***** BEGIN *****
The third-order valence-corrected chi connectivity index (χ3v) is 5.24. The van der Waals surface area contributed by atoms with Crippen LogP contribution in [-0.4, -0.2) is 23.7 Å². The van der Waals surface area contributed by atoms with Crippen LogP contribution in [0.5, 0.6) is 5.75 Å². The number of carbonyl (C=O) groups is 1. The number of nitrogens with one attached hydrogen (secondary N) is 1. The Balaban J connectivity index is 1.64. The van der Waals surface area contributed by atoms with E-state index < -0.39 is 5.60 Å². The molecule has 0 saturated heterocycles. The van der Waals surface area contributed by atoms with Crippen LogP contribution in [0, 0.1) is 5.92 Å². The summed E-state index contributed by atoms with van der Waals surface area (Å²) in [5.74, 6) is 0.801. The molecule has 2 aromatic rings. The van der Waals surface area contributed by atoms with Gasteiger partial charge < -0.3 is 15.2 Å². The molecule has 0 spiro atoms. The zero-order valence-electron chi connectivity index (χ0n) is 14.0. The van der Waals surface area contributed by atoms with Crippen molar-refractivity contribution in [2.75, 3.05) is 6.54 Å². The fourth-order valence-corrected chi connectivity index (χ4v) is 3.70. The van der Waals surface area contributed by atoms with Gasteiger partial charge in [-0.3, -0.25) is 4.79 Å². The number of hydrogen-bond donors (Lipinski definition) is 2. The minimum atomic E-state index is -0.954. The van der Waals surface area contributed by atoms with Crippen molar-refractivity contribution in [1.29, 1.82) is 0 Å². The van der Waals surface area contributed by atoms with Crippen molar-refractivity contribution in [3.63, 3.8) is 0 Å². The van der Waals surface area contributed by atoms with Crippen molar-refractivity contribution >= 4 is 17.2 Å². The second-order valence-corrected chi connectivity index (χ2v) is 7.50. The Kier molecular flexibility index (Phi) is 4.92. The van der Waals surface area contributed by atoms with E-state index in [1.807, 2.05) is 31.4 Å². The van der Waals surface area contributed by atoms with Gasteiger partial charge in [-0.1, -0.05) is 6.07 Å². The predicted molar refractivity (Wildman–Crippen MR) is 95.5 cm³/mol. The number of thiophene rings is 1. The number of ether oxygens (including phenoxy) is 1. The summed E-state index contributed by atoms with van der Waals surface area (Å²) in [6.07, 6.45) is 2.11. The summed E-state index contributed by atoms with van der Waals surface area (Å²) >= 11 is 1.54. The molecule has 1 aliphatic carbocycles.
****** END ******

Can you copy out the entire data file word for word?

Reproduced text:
The third-order valence-corrected chi connectivity index (χ3v) is 5.24. The van der Waals surface area contributed by atoms with Crippen LogP contribution in [-0.4, -0.2) is 23.7 Å². The van der Waals surface area contributed by atoms with Crippen LogP contribution in [0.5, 0.6) is 5.75 Å². The number of carbonyl (C=O) groups is 1. The number of nitrogens with one attached hydrogen (secondary N) is 1. The Balaban J connectivity index is 1.64. The van der Waals surface area contributed by atoms with E-state index < -0.39 is 5.60 Å². The molecule has 0 saturated heterocycles. The van der Waals surface area contributed by atoms with Crippen LogP contribution in [0, 0.1) is 5.92 Å². The summed E-state index contributed by atoms with van der Waals surface area (Å²) in [5.74, 6) is 0.801. The molecule has 2 aromatic rings. The van der Waals surface area contributed by atoms with Gasteiger partial charge < -0.3 is 15.2 Å². The molecule has 0 spiro atoms. The zero-order valence-electron chi connectivity index (χ0n) is 14.0. The van der Waals surface area contributed by atoms with Crippen molar-refractivity contribution in [2.75, 3.05) is 6.54 Å². The fourth-order valence-corrected chi connectivity index (χ4v) is 3.70. The van der Waals surface area contributed by atoms with Gasteiger partial charge in [-0.3, -0.25) is 4.79 Å². The number of hydrogen-bond donors (Lipinski definition) is 2. The minimum atomic E-state index is -0.954. The van der Waals surface area contributed by atoms with Crippen molar-refractivity contribution in [1.29, 1.82) is 0 Å². The van der Waals surface area contributed by atoms with Crippen molar-refractivity contribution in [3.63, 3.8) is 0 Å². The van der Waals surface area contributed by atoms with Crippen molar-refractivity contribution >= 4 is 17.2 Å². The second-order valence-corrected chi connectivity index (χ2v) is 7.50. The Kier molecular flexibility index (Phi) is 4.92. The van der Waals surface area contributed by atoms with E-state index in [1.807, 2.05) is 31.4 Å². The van der Waals surface area contributed by atoms with Gasteiger partial charge in [-0.1, -0.05) is 6.07 Å². The predicted molar refractivity (Wildman–Crippen MR) is 95.5 cm³/mol. The number of thiophene rings is 1. The number of ether oxygens (including phenoxy) is 1. The summed E-state index contributed by atoms with van der Waals surface area (Å²) in [6.07, 6.45) is 2.11. The summed E-state index contributed by atoms with van der Waals surface area (Å²) >= 11 is 1.54. The molecule has 1 aliphatic carbocycles.